Graduates entering the workplace lack basic skills such as writing and arithmetic, and leave university with poor business awareness, according to CIOs.

A third of’s 12-person CIO Jury IT user panel said they have had problems with the quality and quantity of university leavers when recruiting graduates and a separate report this week revealed graduates from IT courses have the highest rate of unemployment across all degree subjects.

Paul Broome, IT director at, complained about a lack of technical knowledge among IT graduates today.

He said: “Too many know nothing about the basics and therefore have feet of clay. If you never learnt a low-level language you won’t understand string and other concepts fully and if you don’t understand how a gate opens and closes in silicon as the bits pass through you’ll never fully grasp computers.”

Others noted a lack of more basic all-round skills in many new graduates. Neil Harvey, head of IT and accommodation at the Food Standards Agency, said: “My impression from dealing with younger colleagues today is that notable numbers of them lack basic good mental arithmetic, spelling and grammar abilities. It also seems to be regarded as an ‘old-fashioned’ standard – after all, we have spell-checkers and calculators, don’t we?”

Murray Bain, IT director at NHS Direct, said graduate job candidates often lack business awareness and a holistic view to IT as a support function to the rest of the business.

Luke Mellors, IT director at Expotel, said experience is a better indication of quality than any qualifications.

He said: “Individuals without work experience often lack key troubleshooting and environment skills needed to perform even the most basic IT jobs. I look for experience prior to education and even certification as it is the only true indicator that someone can do the job. It’s harsh reality but a reality and necessity none the less.”

The quality of graduates also varies across different universities. Steve Clarke, head of internal computing at AOL UK, said when he recruited for a trainee position at a previous company, the quality of candidates coming from “new” universities in London was poor, with basic language difficulties, a lack of technical knowledge and an absence of preparation common.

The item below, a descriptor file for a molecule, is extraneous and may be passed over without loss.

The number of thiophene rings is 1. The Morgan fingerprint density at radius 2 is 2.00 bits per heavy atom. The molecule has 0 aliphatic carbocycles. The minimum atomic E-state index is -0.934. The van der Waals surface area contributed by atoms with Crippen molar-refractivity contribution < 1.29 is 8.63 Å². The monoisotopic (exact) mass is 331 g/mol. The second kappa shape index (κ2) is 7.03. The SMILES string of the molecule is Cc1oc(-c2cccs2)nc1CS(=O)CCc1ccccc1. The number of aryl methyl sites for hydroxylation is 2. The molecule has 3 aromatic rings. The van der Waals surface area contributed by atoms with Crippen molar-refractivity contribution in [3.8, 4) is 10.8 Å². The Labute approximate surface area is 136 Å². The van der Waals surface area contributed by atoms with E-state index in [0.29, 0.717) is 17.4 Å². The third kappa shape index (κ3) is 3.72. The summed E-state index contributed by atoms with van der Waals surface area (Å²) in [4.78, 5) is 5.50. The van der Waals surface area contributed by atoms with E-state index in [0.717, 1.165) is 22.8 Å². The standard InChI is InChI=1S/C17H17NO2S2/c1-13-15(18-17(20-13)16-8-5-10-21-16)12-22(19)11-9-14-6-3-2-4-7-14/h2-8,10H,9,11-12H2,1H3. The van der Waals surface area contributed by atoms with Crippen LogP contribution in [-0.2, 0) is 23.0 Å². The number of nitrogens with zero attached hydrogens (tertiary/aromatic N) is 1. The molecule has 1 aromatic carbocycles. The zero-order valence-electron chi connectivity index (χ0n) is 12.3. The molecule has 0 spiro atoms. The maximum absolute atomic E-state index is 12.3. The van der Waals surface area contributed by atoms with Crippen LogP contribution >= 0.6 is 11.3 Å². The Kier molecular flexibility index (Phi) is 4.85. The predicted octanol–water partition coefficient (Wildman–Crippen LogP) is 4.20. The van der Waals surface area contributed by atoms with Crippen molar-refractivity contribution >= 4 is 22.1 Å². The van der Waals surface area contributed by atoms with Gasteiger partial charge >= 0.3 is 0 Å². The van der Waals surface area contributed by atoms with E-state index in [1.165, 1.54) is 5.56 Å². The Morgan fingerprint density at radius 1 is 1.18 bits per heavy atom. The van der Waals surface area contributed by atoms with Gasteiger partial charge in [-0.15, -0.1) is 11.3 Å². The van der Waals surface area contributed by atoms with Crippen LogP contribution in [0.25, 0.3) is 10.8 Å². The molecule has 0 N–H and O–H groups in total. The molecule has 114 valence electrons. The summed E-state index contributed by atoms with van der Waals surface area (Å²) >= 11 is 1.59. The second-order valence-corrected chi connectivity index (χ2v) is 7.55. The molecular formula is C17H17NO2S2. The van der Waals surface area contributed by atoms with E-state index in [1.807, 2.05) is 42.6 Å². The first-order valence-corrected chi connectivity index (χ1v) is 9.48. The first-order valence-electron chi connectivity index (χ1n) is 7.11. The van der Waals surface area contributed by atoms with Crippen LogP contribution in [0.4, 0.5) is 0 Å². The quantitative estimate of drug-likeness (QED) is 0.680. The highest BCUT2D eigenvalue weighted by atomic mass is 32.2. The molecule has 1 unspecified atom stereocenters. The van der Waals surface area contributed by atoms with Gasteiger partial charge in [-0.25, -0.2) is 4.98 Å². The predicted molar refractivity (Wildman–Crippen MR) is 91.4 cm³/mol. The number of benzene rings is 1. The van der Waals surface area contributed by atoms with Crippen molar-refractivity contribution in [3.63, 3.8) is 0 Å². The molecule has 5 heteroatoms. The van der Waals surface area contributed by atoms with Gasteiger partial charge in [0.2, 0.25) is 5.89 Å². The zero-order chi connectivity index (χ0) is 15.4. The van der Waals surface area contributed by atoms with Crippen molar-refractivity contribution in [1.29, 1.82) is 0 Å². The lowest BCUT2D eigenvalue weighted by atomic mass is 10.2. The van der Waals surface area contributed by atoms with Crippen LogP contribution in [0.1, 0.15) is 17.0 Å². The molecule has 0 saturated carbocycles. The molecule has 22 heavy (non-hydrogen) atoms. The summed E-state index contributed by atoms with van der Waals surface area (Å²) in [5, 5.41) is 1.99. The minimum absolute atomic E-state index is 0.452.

Clarke said: “In the end we abandoned our search because we couldn’t find the right calibre candidate. Later we worked directly with the ‘older’ universities and that enabled us to recruit successfully.”

But not everyone had bad things to say about the quality of UK graduates. Graham Yellowley, director of technology at investment bank Mitsubishi UFJ Securities International, said: “We have recruited graduates the last couple of years and have been very pleased with their knowledge and attitude.”

Richard Steel, CIO at the London Borough of Newham, said: “We tend to develop relationships with undergraduates early, through work experience programmes, or similar, which has great benefits all round. Technical ability is rarely a problem but candidates’ ability to write effectively remains a problem in all recruitment.”

Rorie Devine, CTO at Betfair, added: “We have found some very talented and committed graduates.”

Today’s CIO Jury was…

Murray Bain, IT director, NHS Direct
Alastair Behenna, CIO, Harvey Nash
Paul Broome, IT director,
Steve Clarke, head of internal computing, AOL UK
Rorie Devine, CTO, Betfair
Neil Harvey, head of IT and accommodation, Food Standards Agency
John Keeling, director of computer services, John Lewis
Luke Mellors, IT director, Expotel
Colin Moore, head of IS, Department for Education and Skills
Richard Steel, CIO, London Borough of Newham
Ted Woodhouse, director of IT strategy, Leeds Teaching Hospitals NHS Trust
Graham Yellowley, director of technology, Mitsubishi UFJ Securities International